My. God.
The. Mess.
The vacuum cleaner and Swiffer are permanently parked behind her chair.
But now at 11 month, she is feeding herself basically what we eat, with her own spoon, and mostly when we eat. But it takes some planning….

And the mess? Oh well. This baby stage will be over before I can blink…

Enjoy your little Lucas’ eating habits! Because you might blink too…

2 Elise October 6, 2008 at 8:49 pm

Funny how I did that too not even knowing.

My son never liked pureed food, and once I figured that he wanted the real thing, he started to eat steamed chunks of carrots, sweet potatoes, anything, as long as it’s not puree. He was 7 months when I figured that out and ever since, he enjoys solids. He never ate any jars, not that I didn’t try, because sometimes it would have been really helpful… it’s just that he wants REAL texture, for God’s sake !

And now he’s 11 months and he’s eating the same things than we do for half of his meals… beef stew, risottos, fish stew, soups (not pureed soups, but soups with chunks of vegetables and meat)…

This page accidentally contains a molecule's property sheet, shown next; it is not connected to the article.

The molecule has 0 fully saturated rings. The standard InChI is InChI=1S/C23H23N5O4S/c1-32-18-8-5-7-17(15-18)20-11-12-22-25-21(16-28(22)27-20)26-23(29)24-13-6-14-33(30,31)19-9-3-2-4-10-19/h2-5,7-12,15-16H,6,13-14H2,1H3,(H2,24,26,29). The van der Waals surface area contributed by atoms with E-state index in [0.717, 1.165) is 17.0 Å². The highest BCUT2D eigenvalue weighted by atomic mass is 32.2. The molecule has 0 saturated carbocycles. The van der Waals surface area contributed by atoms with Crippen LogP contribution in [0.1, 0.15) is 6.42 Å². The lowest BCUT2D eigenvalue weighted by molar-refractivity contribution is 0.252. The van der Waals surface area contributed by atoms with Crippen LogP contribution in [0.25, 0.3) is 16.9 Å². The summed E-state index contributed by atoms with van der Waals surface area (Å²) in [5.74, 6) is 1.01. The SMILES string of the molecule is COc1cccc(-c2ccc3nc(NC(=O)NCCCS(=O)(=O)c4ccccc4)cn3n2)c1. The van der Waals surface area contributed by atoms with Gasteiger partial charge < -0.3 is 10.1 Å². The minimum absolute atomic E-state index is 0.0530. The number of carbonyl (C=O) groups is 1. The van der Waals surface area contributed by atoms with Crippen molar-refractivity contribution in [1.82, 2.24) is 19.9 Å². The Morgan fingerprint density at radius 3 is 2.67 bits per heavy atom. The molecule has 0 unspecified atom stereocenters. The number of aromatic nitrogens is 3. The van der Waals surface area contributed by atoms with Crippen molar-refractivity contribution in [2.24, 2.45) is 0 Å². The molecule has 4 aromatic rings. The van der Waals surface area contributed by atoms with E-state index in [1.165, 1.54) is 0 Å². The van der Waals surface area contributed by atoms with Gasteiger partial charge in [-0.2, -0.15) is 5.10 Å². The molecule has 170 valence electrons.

He’s trying to feed himself too, he’s not quite mastering that, but it gives us time. We usually give him his meal before our meal starts and then he pokes into our plates or we give him some pieces on his tray and he picks them up with a fork. It’s the best way we found to have nice WARM meals TOGETHER ! !

Now when I give him a piece of melon instead of giving him a full slice, or a piece of cookie instead of the whole cookie, he refuses until I give him the whole thing. He keeps wanting the real thing, funny how their will is very very strong even when they are so tiny 🙂